• Lance,

      I find your argument somewhat “clouded.”

      You, like me, are in California and as brokers by law we have a fiduciary standard we both must abide by. If your employees fail that standard, you and they are both responsible for their conduct.

      By law both you and I must be service oriented whether we believe it appropriate or not. So while the notion you provide is lofty, besides being anecdotal it is also irrelevant to the discussion at hand.

      Today there are three major categories of legal standards in play. The first is that of a mortgage salesperson. The second brings suitability into play. The third is the fiduciary standard which several states now mandate.

      Here the issue is not legal but rather ethical. Some in the industry may claim that the fiduciary standard is the correct ethical standard but most of those individuals are not originators who earn their compensation through individual sales. Some may clamor for a suitability ethical standard but just try and define that standard; I wish them the best of luck in bringing about a well defined and WORKABLE framework by which originators can PRACTICALLY measure their deliberations.

      It seems whether we believe a conflict of interest exists or not, two attorneys are telling salespeople to put customer interests above their own, a fiduciary standard. Sounds good on the surface but what do they mean? If my company does not offer adjustable rate HECMs but it is clear that the customer would be better off, what should one do especially when the senior only wants a fixed rate HECM? What if the interest rate you must charge to keep your doors open (your own standards) is 0.07% higher than that of your competitor? What if during rescission your firm drops its interest rate by 0.07% should your policy be to provide that lower rate to the senior? What if that rate will result in more proceeds or force re-disclosure under RESPA? Where does one “draw the line?”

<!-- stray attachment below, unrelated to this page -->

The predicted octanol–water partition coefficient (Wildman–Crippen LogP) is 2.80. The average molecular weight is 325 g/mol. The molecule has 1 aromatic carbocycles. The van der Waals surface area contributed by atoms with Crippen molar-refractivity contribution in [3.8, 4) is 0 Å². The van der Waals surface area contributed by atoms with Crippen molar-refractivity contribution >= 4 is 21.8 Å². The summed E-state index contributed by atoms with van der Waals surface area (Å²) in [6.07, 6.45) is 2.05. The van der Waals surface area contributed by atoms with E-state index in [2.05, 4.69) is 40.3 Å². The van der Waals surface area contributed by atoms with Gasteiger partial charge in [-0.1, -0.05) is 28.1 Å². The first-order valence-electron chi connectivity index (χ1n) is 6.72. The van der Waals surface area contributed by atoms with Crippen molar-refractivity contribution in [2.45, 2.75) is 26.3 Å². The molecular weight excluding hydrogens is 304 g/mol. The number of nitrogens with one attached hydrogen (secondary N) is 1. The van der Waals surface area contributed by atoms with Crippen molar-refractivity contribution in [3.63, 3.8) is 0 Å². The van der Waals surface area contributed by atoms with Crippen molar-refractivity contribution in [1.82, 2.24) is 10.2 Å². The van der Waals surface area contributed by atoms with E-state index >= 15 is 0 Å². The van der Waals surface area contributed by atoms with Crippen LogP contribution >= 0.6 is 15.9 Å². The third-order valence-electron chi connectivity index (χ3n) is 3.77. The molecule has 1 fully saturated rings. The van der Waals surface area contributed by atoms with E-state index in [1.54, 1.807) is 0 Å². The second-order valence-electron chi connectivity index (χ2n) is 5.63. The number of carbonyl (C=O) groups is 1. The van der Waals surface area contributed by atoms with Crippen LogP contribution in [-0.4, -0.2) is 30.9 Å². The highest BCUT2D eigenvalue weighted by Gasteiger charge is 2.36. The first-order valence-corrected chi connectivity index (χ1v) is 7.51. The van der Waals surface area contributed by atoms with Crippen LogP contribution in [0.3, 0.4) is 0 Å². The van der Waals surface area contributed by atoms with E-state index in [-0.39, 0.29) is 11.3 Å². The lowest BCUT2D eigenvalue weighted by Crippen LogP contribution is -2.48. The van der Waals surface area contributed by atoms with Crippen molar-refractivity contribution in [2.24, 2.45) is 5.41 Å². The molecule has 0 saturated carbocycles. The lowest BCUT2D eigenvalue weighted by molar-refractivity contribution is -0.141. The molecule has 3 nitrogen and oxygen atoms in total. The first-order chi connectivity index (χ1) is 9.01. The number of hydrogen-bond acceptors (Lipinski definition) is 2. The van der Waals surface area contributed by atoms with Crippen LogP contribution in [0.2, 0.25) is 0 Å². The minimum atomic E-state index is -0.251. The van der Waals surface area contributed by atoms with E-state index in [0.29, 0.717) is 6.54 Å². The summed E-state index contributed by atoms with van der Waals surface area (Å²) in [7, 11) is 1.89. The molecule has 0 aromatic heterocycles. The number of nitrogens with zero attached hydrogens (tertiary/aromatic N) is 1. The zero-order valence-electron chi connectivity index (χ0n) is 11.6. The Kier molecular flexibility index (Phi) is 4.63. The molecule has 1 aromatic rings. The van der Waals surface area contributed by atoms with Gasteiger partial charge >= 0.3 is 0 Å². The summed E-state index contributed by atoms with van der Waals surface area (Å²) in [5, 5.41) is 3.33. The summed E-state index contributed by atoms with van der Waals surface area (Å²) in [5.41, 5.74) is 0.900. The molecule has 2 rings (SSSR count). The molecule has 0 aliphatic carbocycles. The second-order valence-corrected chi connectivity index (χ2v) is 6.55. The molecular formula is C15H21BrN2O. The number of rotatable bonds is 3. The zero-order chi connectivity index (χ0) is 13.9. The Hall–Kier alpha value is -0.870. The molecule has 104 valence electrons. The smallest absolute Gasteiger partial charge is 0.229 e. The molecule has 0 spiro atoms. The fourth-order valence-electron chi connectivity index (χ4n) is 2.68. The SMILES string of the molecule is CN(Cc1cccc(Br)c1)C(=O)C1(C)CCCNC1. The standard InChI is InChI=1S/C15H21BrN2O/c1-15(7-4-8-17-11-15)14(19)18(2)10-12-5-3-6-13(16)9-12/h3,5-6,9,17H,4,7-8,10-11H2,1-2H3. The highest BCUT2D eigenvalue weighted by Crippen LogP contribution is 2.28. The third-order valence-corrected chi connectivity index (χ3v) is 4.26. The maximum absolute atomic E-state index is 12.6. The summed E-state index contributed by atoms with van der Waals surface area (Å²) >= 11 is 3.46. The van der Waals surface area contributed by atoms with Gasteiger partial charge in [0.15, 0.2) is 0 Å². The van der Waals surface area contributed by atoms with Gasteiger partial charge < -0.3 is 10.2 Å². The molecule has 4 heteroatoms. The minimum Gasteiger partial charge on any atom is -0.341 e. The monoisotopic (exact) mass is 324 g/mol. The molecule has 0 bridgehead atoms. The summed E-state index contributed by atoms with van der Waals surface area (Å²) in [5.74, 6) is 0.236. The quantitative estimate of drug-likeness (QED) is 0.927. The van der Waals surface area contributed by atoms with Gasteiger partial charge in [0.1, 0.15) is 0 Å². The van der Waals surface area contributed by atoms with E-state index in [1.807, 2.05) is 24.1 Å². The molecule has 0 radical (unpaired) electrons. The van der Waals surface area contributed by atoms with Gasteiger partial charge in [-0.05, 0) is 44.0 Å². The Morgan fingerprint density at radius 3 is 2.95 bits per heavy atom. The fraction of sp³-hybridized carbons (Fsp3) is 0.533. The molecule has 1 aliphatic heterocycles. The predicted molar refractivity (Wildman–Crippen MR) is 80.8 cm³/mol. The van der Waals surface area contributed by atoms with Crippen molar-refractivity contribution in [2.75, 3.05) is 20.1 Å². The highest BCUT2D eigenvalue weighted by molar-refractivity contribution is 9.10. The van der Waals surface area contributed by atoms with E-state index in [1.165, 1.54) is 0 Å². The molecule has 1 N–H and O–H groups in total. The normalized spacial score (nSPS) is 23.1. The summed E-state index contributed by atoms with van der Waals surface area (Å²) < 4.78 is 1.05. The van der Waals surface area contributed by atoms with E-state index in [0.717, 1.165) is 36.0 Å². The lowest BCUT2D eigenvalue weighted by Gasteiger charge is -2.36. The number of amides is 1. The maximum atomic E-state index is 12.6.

When it comes to ethical standards, let’s not exchange reasonable expectations for “ivory palace” and “window dressing” standards.

  • Lance,rnrnI find your argument somewhat u201cclouded.u201d rnrnYou, like me, are in California and as brokers by law we have a fiduciary standard we both must abide by. If your employees fail that standard, you and they are both responsible for their conduct.rnrnBy law both you and I must be service oriented whether we believe it appropriate or not. So while the notion you provide is lofty, besides being anecdotal it is also irrelevant to the discussion at hand.rnrnToday there are three major categories of legal standards in play. The first is that of a mortgage salesperson. The second brings suitability into play. The third is the fiduciary standard which several states now mandate.rnrnHere the issue is not legal but rather ethical. Some in the industry may claim that the fiduciary standard is the correct ethical standard but most of those individuals are not originators who earn their compensation through individual sales. Some may clamor for a suitability ethical standard but just try and define that standard; I wish them the best of luck in bringing about a well defined and WORKABLE framework by which originators can PRACTICALLY measure their deliberations.rnrnIt seems whether we believe a conflict of interest exists or not, two attorneys are telling salespeople to put customer interests above their own, a fiduciary standard. Sounds good on the surface but what do they mean? If my company does not offer adjustable rate HECMs but it is clear that the customer would be better off, what should one do especially when the senior only wants a fixed rate HECM? What if the interest rate you must charge to keep your doors open (your own standards) is 0.07% higher than that of your competitor? What if during rescission your firm drops its interest rate by 0.07% should your policy be to provide that lower rate to the senior? What if that rate will result in more proceeds or force re-disclosure under RESPA? Where does one u201cdraw the line?u201drnrnWhen it comes to ethical standards, letu2019s not exchange reasonable expectations for u201civory palaceu201d and u201cwindow dressingu201d standards.rnrn